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CLINTON, Mo. — Officials think a database error might be to blame for the 911 mix-up that sent Clinton police to the wrong home, ending in one officer killed and two others injured.

Kenneth Scott, the chairman of the Henry County 911 Emergency Communications Board, said in a statement the 911 call that spurred dispatching Officer Christopher Ryan Morton and other officers came from a landline phone and lasted about 45 seconds.

But the call-taker wasn’t able to speak to anyone directly. All the 911 operator could hear was women yelling, so the call-taker was dependent on the technology and database behind the 911 center to figure out where to send officers.

Morton was killed Tuesday night while responding to that 911 call, originally traced to a Clinton home on Grandriver Street. When officers entered the home, they encountered 37-year-old James E. Waters, who fatally shot Morton and injured two other officers.

Officer Chris Ryan Morton

“The reaction of occupant of the Grandriver St. home was catastrophic and could not have been anticipated,” Scott said in the statement.

On Wednesday, officials said the Clinton officers were actually sent to the wrong house. Further investigation traced the phone number from the 911 call to a Windsor, Missouri, address instead.

Henry County 911 Emergency Communications, like many dispatch centers around the country, uses the Master Street Address Guide database, which is maintained by an independent company, to pinpoint the location of a 911 call.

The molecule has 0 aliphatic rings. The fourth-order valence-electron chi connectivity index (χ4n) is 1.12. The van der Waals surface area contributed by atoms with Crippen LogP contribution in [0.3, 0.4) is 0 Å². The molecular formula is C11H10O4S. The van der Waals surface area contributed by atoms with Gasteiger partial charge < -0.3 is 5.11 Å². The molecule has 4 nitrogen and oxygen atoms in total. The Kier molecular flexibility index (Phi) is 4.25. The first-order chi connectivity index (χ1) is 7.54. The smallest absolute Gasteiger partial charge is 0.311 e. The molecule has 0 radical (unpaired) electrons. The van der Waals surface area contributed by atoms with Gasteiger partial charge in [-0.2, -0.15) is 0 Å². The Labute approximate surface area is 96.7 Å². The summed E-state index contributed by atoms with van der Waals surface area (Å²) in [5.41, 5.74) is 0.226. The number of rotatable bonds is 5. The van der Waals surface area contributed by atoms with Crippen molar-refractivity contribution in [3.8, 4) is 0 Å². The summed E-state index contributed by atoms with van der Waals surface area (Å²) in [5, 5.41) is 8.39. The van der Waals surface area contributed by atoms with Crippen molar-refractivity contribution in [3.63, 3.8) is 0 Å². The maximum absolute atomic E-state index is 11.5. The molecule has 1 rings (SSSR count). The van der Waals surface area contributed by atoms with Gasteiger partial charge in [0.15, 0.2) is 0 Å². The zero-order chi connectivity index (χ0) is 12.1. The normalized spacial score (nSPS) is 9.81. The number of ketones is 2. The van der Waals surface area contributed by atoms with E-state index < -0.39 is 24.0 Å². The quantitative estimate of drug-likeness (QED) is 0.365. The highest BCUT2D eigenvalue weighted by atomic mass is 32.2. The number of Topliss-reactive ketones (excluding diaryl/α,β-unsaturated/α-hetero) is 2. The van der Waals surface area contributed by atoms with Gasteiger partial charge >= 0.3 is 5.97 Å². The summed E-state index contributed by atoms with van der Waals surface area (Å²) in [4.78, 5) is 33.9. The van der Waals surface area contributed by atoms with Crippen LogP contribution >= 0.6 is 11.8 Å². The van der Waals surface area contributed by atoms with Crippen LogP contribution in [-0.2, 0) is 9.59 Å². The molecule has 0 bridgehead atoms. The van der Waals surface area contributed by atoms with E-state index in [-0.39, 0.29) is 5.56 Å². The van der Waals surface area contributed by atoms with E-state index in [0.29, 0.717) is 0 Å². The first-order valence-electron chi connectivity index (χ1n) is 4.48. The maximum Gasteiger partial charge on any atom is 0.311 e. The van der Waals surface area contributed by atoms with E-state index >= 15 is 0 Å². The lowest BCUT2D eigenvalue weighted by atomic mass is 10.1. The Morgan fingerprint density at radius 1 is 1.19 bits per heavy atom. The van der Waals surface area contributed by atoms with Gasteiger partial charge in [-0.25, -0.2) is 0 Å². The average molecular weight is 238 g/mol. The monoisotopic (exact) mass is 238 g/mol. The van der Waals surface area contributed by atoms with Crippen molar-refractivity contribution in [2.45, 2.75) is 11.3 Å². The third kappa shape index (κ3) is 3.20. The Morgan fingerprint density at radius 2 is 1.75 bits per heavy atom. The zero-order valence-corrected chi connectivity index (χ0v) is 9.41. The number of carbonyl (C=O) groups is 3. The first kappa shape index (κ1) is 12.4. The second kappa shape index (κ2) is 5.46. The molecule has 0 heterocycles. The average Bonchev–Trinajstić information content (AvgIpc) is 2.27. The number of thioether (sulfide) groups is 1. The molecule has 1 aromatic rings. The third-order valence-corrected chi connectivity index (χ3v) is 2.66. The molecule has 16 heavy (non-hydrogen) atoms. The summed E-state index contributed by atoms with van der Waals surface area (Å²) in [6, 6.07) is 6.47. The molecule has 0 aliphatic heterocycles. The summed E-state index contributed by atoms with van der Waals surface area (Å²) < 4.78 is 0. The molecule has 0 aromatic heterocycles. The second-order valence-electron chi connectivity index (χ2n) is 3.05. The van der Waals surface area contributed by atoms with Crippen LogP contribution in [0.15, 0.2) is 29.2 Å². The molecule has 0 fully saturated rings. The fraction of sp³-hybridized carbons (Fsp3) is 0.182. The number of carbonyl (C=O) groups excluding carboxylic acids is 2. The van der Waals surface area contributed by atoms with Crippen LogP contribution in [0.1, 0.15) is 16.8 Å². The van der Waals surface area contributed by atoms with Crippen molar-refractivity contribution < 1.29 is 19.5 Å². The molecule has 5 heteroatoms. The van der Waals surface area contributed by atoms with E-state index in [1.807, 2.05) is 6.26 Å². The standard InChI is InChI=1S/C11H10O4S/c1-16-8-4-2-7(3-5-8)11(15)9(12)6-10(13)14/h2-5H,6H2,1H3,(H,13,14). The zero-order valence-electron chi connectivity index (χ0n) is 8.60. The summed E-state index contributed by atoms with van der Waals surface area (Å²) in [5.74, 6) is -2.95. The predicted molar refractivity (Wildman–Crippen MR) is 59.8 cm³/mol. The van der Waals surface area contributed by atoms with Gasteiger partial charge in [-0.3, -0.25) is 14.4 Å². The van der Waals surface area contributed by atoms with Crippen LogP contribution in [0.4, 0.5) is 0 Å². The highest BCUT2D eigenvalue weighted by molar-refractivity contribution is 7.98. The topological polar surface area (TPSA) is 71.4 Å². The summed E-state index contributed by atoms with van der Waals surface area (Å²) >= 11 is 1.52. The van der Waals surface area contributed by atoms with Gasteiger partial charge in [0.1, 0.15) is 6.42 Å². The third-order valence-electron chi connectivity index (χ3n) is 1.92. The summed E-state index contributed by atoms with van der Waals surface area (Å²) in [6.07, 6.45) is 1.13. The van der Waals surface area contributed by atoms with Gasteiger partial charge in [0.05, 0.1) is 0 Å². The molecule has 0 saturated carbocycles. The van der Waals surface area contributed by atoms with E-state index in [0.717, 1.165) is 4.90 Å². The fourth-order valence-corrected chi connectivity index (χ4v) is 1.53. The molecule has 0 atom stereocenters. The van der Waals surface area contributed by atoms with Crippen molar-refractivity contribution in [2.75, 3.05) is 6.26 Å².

Scott said the system repeatedly indicated the Clinton home, but an error in that system is what officials now suspect might have caused the 911 location error.

“We now believe this may have been due to an error in the Master Street Address Guide database,” Scott said in the statement.

The 911 board chairman said occasional errors have been found in the system in the past, and they’ve been corrected.

But Scott said the combination of a possible error and not being able to speak to the caller created a “perfect storm” for a 911 center.

“We are not tasked with maintaining the Master Street Address Guide; only the independent company that provides the tracing services can do that,” Scott said.

The official cause of the location mix-up is still under investigation. Scott said Henry County 911 will continue to fully cooperate with the Missouri State Highway Patrol’s investigation.